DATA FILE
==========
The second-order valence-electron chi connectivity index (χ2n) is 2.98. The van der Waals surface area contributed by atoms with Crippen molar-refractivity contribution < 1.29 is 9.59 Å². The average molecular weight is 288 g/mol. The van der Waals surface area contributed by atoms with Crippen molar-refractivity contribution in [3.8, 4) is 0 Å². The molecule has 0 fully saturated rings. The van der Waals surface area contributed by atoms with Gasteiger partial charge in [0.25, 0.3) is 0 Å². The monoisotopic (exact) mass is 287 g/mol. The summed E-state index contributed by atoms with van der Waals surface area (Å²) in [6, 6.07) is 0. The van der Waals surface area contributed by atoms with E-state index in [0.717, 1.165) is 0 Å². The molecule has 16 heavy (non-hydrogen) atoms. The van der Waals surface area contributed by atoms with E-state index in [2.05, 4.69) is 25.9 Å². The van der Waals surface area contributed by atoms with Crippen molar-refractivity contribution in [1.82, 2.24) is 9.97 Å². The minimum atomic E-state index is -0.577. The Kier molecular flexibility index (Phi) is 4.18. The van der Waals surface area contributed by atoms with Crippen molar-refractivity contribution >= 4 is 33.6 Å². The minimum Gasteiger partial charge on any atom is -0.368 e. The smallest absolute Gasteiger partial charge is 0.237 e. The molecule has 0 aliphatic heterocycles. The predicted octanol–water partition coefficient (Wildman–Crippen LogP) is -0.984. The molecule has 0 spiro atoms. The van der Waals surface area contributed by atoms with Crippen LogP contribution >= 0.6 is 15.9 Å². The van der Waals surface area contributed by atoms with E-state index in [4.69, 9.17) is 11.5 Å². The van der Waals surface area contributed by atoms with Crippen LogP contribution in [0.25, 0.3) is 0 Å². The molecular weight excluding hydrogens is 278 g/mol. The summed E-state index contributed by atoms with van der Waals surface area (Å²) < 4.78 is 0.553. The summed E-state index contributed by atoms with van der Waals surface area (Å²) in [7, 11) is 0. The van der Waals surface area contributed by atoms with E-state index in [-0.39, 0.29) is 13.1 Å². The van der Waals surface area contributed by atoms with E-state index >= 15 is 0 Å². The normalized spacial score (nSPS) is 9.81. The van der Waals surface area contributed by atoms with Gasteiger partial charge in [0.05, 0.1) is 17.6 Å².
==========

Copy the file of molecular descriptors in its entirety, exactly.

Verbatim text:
The second-order valence-electron chi connectivity index (χ2n) is 2.98. The van der Waals surface area contributed by atoms with Crippen molar-refractivity contribution < 1.29 is 9.59 Å². The average molecular weight is 288 g/mol. The van der Waals surface area contributed by atoms with Crippen molar-refractivity contribution in [3.8, 4) is 0 Å². The molecule has 0 fully saturated rings. The van der Waals surface area contributed by atoms with Gasteiger partial charge in [0.25, 0.3) is 0 Å². The monoisotopic (exact) mass is 287 g/mol. The summed E-state index contributed by atoms with van der Waals surface area (Å²) in [6, 6.07) is 0. The van der Waals surface area contributed by atoms with E-state index in [0.717, 1.165) is 0 Å². The molecule has 16 heavy (non-hydrogen) atoms. The van der Waals surface area contributed by atoms with E-state index in [2.05, 4.69) is 25.9 Å². The van der Waals surface area contributed by atoms with Crippen molar-refractivity contribution in [1.82, 2.24) is 9.97 Å². The minimum atomic E-state index is -0.577. The Kier molecular flexibility index (Phi) is 4.18. The van der Waals surface area contributed by atoms with Crippen molar-refractivity contribution >= 4 is 33.6 Å². The minimum Gasteiger partial charge on any atom is -0.368 e. The smallest absolute Gasteiger partial charge is 0.237 e. The molecule has 0 aliphatic heterocycles. The predicted octanol–water partition coefficient (Wildman–Crippen LogP) is -0.984. The molecule has 0 spiro atoms. The van der Waals surface area contributed by atoms with Crippen LogP contribution >= 0.6 is 15.9 Å². The van der Waals surface area contributed by atoms with E-state index in [4.69, 9.17) is 11.5 Å². The van der Waals surface area contributed by atoms with Crippen LogP contribution in [0.25, 0.3) is 0 Å². The molecular weight excluding hydrogens is 278 g/mol. The summed E-state index contributed by atoms with van der Waals surface area (Å²) < 4.78 is 0.553. The summed E-state index contributed by atoms with van der Waals surface area (Å²) in [7, 11) is 0. The van der Waals surface area contributed by atoms with E-state index in [-0.39, 0.29) is 13.1 Å². The van der Waals surface area contributed by atoms with E-state index >= 15 is 0 Å². The normalized spacial score (nSPS) is 9.81. The van der Waals surface area contributed by atoms with Gasteiger partial charge in [0.05, 0.1) is 17.6 Å².